Resident Evil 3 ‘remastered’ with fan-made HD upgrade

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Resident Evil 3 ‘remastered’ with fan-made HD upgrade

Remasters and remakes of Residents Evil 1 and 2 have come to modern hardware in 2015 and 2019. If you’re hankering for an upgrade for Resident Evil 3 (originally launched for GameCube in 2003; PlayStation in 1999), these fans have a treat for you: RE3SHDP which is shorthand for Resident Evil 3: Seamless HD Project.

First, this is a non-official and totally free fan project. You’ll need a PC and the Dolphin GameCube emulator. The Seamless HD Project is an upscaled, restored and in some cases manually edited remaster that brings old environments, visual effects and game elements into sharper detail. Here’s a gallery of select images, all from the project’s homepage, but the better comparison is the before/after image slider they’ve put atop the page.

No, Pokémon Sword and Shield is not reusing models from recent Pokémon games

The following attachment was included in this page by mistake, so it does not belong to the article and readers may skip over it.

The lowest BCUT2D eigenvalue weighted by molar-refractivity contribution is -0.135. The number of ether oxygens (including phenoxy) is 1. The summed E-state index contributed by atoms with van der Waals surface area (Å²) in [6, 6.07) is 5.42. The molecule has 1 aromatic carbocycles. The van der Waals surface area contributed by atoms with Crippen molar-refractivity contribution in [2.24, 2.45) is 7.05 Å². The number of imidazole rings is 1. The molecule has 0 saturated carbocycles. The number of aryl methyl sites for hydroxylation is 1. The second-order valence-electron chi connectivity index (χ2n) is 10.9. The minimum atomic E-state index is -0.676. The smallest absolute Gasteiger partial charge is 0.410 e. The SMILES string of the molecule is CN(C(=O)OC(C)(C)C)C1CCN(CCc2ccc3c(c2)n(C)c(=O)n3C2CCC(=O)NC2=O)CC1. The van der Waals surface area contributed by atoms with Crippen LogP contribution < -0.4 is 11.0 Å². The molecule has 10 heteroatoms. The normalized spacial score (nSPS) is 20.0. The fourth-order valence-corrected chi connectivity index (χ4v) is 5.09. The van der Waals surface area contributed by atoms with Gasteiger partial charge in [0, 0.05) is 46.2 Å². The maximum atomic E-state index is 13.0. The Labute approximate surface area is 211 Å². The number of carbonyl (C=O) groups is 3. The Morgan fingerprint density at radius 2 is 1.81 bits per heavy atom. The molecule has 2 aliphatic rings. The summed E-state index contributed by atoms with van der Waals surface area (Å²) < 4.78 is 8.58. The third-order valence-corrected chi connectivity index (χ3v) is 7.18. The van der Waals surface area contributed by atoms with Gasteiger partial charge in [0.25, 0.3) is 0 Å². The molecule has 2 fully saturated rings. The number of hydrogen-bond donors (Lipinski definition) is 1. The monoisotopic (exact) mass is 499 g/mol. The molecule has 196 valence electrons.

about X hours ago from
No, Pokémon Sword and Shield is not reusing models from recent Pokémon games

Game Freak’s highly unpopular decision to limit Pokémon Sword and Shield’s Pokedex spawned a rumor that the studio was reusing models from recent 3DS games, making it too much trouble to include older models. But an interview in Famitsu, recently surfaced on social media and the Pokémon subreddit, specifically refutes this.

Somehow, this wasn’t noticed (and Game Freak didn’t repeat these explanations in their response two weeks ago), but developers rebuilt from scratch all of the models for Pokémon Sword and Shield, meaning the reused-assets rumor is bunk.

How facial expressions could be the next game controller

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How facial expressions could be the next game controller